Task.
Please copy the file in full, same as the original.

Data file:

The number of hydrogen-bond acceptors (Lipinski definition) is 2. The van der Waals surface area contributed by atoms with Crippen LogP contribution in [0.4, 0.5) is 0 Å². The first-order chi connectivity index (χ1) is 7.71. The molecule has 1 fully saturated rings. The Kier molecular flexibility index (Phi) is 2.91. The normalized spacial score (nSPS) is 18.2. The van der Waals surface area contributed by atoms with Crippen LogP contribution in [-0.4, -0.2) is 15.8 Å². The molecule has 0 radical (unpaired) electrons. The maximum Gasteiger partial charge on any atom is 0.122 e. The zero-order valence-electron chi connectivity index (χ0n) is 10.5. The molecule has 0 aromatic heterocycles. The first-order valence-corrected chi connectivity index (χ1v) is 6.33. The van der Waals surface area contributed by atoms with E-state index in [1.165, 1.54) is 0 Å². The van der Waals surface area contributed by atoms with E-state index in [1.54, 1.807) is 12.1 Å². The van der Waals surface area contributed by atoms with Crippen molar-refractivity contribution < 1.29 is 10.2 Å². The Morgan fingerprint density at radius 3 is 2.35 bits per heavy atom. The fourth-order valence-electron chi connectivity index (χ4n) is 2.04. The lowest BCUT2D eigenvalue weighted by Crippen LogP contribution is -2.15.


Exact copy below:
The number of hydrogen-bond acceptors (Lipinski definition) is 2. The van der Waals surface area contributed by atoms with Crippen LogP contribution in [0.4, 0.5) is 0 Å². The first-order chi connectivity index (χ1) is 7.71. The molecule has 1 fully saturated rings. The Kier molecular flexibility index (Phi) is 2.91. The normalized spacial score (nSPS) is 18.2. The van der Waals surface area contributed by atoms with Crippen LogP contribution in [-0.4, -0.2) is 15.8 Å². The molecule has 0 radical (unpaired) electrons. The maximum Gasteiger partial charge on any atom is 0.122 e. The zero-order valence-electron chi connectivity index (χ0n) is 10.5. The molecule has 0 aromatic heterocycles. The first-order valence-corrected chi connectivity index (χ1v) is 6.33. The van der Waals surface area contributed by atoms with E-state index in [1.165, 1.54) is 0 Å². The van der Waals surface area contributed by atoms with E-state index in [1.54, 1.807) is 12.1 Å². The van der Waals surface area contributed by atoms with Crippen molar-refractivity contribution < 1.29 is 10.2 Å². The Morgan fingerprint density at radius 3 is 2.35 bits per heavy atom. The fourth-order valence-electron chi connectivity index (χ4n) is 2.04. The lowest BCUT2D eigenvalue weighted by Crippen LogP contribution is -2.15.